The dream started when I came back,
interrupting the night ward with a
wildcat’s screech, the bed jumping
like a gallery of tin cups in the county jail.
I was dreamless and serene as long as I soaked
my sleep with liquor or morphine.
The dreams cut off like an unplugged TV.
Earl came back first from the goon-swamp
of the rain country. He wore his hunting cap
backwards like a warning—he talked about
a cave full of snakes he’d crawled through
to make our appointment. I sat in the dream-camp
watching the bombs pepper the mountains
like fireworks. I threw a ball in the net first go.
The next from the mist was Leroy Wallace,
our sergeant, who said he lived for four weeks
on raw frog. He had lost his medals
in the long grass, went on his knees to fetch them,
his nails as long as a village magician’s.
He said, ‘There’s not much point coming back
when no one knows you were gone.’
Each time the dream brought back new faces.
I couldn’t sleep still for reconciliation.
My pillow got so squeezed it almost burst.
Jimmy the Tiger and George Evans,
Mike Dreyden, the Lowell Twins.
All grinning, sheepish, bruised,
as living as my heartbeat.
It got too much, the room
in my head got filled up.
There were too many voices, too many
cheers like a squad when a plane hits
with rations. But they kept coming,
whole armies of them, each one
strangely penitent, apologetic
for being gone so long,
or for making a fuss when the world
wanted silence and manliness.
I couldn’t take their bashful smiles—
truth be told, it got to me.
Returned, each man seemed at a loss,
too much a stranger to himself
to ever quite come home.
That’s why I take beer before bedtime,
each night, as sure as prayer.
That’s why I’ve moved to the city
as far from the land as possible.
I’ve covered the mirrors to stop the faces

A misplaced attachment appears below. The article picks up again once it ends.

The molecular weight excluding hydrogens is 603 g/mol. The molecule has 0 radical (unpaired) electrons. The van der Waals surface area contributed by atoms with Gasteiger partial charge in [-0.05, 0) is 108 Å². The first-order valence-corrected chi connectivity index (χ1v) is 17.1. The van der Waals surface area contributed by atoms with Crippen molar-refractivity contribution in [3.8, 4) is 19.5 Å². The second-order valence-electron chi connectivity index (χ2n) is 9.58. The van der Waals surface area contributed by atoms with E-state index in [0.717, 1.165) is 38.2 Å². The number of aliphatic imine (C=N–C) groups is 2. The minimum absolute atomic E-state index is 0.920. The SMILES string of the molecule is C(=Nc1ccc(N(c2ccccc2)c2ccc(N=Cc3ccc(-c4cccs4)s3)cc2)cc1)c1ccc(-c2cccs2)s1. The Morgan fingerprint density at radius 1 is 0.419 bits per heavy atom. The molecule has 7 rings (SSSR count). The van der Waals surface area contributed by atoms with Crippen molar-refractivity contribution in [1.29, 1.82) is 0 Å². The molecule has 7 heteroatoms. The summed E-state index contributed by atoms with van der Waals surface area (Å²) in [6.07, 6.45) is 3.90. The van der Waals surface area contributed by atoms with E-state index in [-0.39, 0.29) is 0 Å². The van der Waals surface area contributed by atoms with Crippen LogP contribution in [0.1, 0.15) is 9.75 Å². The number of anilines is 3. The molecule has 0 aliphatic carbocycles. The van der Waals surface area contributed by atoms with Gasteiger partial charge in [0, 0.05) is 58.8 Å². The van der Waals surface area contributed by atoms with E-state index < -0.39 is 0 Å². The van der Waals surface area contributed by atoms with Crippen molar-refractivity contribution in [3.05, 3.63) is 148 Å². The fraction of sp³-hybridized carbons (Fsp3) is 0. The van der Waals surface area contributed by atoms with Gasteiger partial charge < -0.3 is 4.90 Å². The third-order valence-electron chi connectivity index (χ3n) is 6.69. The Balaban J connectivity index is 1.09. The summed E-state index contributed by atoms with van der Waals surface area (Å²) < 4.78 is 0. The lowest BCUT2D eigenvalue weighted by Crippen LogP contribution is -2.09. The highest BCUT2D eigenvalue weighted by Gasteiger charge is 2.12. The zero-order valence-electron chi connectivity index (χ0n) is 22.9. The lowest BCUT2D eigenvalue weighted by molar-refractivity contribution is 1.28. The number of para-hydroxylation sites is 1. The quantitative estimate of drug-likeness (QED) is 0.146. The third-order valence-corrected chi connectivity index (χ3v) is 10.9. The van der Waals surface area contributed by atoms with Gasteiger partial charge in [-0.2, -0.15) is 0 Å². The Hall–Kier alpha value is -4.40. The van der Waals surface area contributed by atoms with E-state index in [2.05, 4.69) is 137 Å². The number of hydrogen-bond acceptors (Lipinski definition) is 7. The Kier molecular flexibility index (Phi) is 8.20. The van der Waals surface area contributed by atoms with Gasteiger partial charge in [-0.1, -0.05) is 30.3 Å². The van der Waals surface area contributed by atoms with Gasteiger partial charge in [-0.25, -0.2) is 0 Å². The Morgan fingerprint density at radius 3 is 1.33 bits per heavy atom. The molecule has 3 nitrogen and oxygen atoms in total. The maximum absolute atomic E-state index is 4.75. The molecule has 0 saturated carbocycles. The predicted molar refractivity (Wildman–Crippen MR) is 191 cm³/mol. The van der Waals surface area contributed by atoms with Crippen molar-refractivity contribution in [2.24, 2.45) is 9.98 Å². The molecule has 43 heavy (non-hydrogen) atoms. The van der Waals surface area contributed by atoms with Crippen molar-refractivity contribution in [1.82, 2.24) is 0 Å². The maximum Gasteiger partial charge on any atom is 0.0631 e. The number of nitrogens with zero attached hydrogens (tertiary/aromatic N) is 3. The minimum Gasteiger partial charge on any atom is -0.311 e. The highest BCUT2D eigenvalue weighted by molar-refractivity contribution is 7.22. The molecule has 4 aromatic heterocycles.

(too much like mine to be reliable),
the sound of scratching behind the glass.
The books say you need to find
yourself an occupation, a fresh start,
a nice wife, some good weed.
You’ve got to try to live in your times.
But I am as old in my head
as veteran implies, my dreams all buried
in what happened. I don’t fit.
Folks look past you on the street
if you stop frozen in thought,
as though you were a ghost,
or someone they faintly recognize
just lately resurrected.
David Mohan is a poet and short story writer based in Dublin, Ireland. He has
been published in journals and anthologies in Ireland, the US and the UK. He
came second in the 2009 Sean O’Faolain International Short Story Award. He
won the 2008 Hennessy/Sunday Tribune New Irish Writer Award for Poetry.
"'The Lazarus Dream' came out of all kinds of formal and informal research—
reading books, watching films and documentaries, reading interviews and
talking to people who have had war experiences or experienced similar
trauma. It is also the amalgamation of my thinking on war in a great number
of contexts, especially in relation to an often neglected area—the psychological
aftermath. In other words, it is a work of imagination. With a subject like this,
it can feel presumptuous to write about other people's experiences, but it was
done primarily out of an attempt at imaginative empathy, and so I hope it will
be accepted as a poem written in good faith."